Now, during maple season, he runs his propane-fueled vat for 12 to 14 hours per day. His typical yield is six gallons of syrup. “Many people try it for a year, and say it’s a lot of work, and not worth it,” he says. Not Jacobs. Every year, he expands his operation a little bit because he enjoys doing it. He gives some of the syrup to friends and some to Land’s Sake. He uses it himself, but mostly on pancakes. “I’m a picky eater,” he admitted, laughing.

Lynda Simkins, executive director of NCOF, has seen people put maple syrup to more creative uses in her 30 years of tapping trees in the area. “Kids have put it on their mashed potatoes or in goat’s milk,” she said. Some also stir maple into tea, or into fresh snow to make slushes.

At NCOF, making maple syrup is part of the farm’s educational mission. Throughout March, the farm leads maple sugaring tours for families, Girl and Boy Scouts, school groups, and anyone who is interested. Weather permitting, people can visit some of the 400 sugar maples that NCOF taps in Wellesley, Natick, and Sherborn. Here, they can sample a little bit of raw sap, which tastes like slightly sweet water, as it only contains about three percent sugar. At the farm, they can stop by the sweet-smelling sugar shack, where sap is boiled down into syrup. “Maple Magic” day, this year set for March 6, starts with a pancake breakfast and includes talks about maple history. NCOF sells its syrup at its roadside farm stand on Route 16 in Natick, as well as at John Dewar in Wellesley and other Metrowest markets.


“Maple Magic” pancake breakfast agriculture displays

Land’s Sake in Weston also runs educational maple sugaring programs and sells maple syrup at its farm stand on Wellesley Street. The staff, aided by teams of middle school students, collects sap from about 200 maple trees throughout Weston. The sap is then boiled in an evaporator at the Bill McElwain Sugar House next to the Weston Middle School. Lessons for school groups include history and biology, as well as a visit to the trees and the sugar house. In mid to late March, Land’s Sake hosts a “Sugaring Off” festival, when the first of the season’s estimated 50 to 60 gallons of syrup are available for topping pancakes.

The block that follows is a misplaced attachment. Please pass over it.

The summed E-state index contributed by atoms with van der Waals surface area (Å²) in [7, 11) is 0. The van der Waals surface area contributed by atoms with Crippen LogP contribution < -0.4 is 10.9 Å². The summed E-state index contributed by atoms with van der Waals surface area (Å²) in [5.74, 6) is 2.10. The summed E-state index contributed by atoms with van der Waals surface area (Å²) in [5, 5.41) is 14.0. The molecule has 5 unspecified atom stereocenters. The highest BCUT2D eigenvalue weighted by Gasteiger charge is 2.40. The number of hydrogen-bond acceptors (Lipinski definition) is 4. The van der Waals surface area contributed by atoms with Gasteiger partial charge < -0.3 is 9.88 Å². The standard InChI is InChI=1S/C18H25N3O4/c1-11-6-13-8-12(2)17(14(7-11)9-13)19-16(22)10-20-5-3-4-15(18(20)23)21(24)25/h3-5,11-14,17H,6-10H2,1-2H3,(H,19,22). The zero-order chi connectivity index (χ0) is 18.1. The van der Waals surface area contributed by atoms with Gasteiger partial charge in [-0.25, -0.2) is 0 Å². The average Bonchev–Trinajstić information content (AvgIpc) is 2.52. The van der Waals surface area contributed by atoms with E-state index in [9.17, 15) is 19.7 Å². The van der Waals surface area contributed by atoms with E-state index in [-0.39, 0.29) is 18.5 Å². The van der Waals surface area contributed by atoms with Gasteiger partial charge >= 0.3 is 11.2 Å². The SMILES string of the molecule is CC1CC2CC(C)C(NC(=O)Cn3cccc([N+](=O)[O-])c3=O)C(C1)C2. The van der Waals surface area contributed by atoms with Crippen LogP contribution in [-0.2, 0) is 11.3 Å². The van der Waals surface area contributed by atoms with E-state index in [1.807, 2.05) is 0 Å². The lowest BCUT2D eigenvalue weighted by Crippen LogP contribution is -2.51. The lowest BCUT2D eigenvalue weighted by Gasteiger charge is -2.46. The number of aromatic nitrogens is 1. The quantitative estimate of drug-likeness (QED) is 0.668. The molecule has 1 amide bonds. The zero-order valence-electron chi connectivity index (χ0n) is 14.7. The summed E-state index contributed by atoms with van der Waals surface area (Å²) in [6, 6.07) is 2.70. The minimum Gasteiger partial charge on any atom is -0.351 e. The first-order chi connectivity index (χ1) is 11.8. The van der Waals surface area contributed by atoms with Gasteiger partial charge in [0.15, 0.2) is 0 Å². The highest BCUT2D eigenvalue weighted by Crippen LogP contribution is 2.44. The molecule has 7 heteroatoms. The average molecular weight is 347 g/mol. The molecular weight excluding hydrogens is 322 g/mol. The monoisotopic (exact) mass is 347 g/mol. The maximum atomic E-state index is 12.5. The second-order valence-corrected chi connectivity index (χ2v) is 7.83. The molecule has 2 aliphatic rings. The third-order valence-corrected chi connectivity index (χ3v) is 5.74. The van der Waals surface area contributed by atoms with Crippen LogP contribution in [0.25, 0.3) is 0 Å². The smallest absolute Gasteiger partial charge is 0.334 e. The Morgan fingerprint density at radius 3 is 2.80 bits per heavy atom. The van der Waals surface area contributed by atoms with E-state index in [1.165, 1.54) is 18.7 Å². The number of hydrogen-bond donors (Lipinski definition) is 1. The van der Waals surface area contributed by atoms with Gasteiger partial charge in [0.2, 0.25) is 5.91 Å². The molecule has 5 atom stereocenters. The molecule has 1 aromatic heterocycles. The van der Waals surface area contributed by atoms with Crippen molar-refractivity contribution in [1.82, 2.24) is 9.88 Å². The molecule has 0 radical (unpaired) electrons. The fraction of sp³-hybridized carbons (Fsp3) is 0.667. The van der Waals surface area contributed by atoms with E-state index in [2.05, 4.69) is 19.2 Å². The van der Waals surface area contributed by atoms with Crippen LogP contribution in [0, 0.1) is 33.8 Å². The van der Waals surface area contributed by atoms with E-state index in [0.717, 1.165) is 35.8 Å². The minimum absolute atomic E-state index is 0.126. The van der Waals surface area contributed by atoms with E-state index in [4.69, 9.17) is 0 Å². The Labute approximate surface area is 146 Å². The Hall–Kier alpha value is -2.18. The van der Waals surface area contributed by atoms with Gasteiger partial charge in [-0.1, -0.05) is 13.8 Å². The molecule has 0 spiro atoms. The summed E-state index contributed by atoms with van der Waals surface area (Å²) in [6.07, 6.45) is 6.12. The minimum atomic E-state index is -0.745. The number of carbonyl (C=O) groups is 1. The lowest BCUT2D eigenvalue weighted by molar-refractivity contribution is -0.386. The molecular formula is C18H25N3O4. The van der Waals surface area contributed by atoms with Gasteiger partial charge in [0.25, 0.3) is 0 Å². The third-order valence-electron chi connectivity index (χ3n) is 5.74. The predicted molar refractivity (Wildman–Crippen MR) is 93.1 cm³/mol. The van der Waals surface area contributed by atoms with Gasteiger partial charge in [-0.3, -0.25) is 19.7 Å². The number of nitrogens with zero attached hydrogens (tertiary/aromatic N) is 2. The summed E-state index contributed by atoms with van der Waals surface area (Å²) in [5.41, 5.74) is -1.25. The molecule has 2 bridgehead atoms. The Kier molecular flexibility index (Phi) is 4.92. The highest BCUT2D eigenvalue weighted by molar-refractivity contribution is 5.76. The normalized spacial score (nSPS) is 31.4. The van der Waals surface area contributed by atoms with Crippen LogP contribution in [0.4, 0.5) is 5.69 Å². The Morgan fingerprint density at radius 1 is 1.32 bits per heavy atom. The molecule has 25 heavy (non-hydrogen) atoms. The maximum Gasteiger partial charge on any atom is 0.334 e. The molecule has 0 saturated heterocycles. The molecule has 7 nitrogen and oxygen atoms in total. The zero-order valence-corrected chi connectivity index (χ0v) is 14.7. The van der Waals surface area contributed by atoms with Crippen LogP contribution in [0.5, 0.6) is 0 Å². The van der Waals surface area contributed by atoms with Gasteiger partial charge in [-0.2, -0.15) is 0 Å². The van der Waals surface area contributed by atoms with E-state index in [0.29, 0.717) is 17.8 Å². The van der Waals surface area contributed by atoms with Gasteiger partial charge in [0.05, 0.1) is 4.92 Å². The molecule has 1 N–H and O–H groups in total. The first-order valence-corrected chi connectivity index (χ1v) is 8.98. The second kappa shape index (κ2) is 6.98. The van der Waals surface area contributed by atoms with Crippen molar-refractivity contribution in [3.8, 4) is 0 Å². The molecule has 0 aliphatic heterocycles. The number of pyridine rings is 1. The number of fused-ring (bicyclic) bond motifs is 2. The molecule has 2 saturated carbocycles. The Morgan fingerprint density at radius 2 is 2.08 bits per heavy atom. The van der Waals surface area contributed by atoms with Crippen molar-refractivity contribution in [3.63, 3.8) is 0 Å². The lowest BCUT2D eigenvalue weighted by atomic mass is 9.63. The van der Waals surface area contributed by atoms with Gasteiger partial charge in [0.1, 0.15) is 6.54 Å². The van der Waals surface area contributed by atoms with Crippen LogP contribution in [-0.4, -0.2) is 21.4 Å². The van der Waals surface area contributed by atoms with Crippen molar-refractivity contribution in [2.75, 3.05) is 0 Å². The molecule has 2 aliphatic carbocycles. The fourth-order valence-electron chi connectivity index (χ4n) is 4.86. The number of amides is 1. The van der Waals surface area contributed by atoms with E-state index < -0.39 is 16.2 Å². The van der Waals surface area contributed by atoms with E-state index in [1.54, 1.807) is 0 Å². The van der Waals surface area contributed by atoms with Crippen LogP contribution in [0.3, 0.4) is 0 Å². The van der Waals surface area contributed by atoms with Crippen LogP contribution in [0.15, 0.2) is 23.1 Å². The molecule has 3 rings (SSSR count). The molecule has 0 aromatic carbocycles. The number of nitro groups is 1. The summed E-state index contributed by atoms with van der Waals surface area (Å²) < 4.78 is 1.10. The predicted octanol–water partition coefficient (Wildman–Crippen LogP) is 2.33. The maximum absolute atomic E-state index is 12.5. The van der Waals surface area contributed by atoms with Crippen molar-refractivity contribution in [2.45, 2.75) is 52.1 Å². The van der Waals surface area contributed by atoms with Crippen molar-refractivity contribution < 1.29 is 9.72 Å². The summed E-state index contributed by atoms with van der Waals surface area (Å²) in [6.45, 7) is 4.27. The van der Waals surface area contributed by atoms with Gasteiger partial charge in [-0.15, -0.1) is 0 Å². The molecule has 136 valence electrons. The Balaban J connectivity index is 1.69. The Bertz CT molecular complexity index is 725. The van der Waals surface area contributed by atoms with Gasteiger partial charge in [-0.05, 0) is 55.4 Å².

Trees used for making syrup can have good and bad years, just like grapes used for making wine. “It’s all determined by weather – that’s one of the lessons,” says Simkins.

Other things can go wrong, too. Spouts get jammed, and buckets sometimes spring leaks. “I’ve seen the fire left too hot, so you end up with taffy instead of syrup,” says Simkins.

Still, for those who take the time to make syrup, there’s nothing like this deep amber elixir of spring.

Commercially made pure maple syrup comes in different grades, based on both color and flavor. The grades are set by the USDA. According to the Massachusetts Maple Producers Association, no grade is better than another – it’s all a matter of choice. The Association lists characteristics of each one:
• Grade A Light Amber is very light and has a mild, more delicate maple flavor. This is the best grade for making maple candy and maple cream.
• Grade A Medium Amber is a bit darker, and has a bit more maple flavor. It is the most popular grade of table syrup.
• Grade A Dark Amber is darker yet, with a stronger maple flavor. It is usually made later in the season as the days get longer and warmer.
• Grade B sometimes called cooking syrup, is made late in the season, and is very dark, with a very strong maple flavor, as well as some caramel flavor. Because of its strong flavor, it’s often used for cooking, baking, and flavoring in special foods.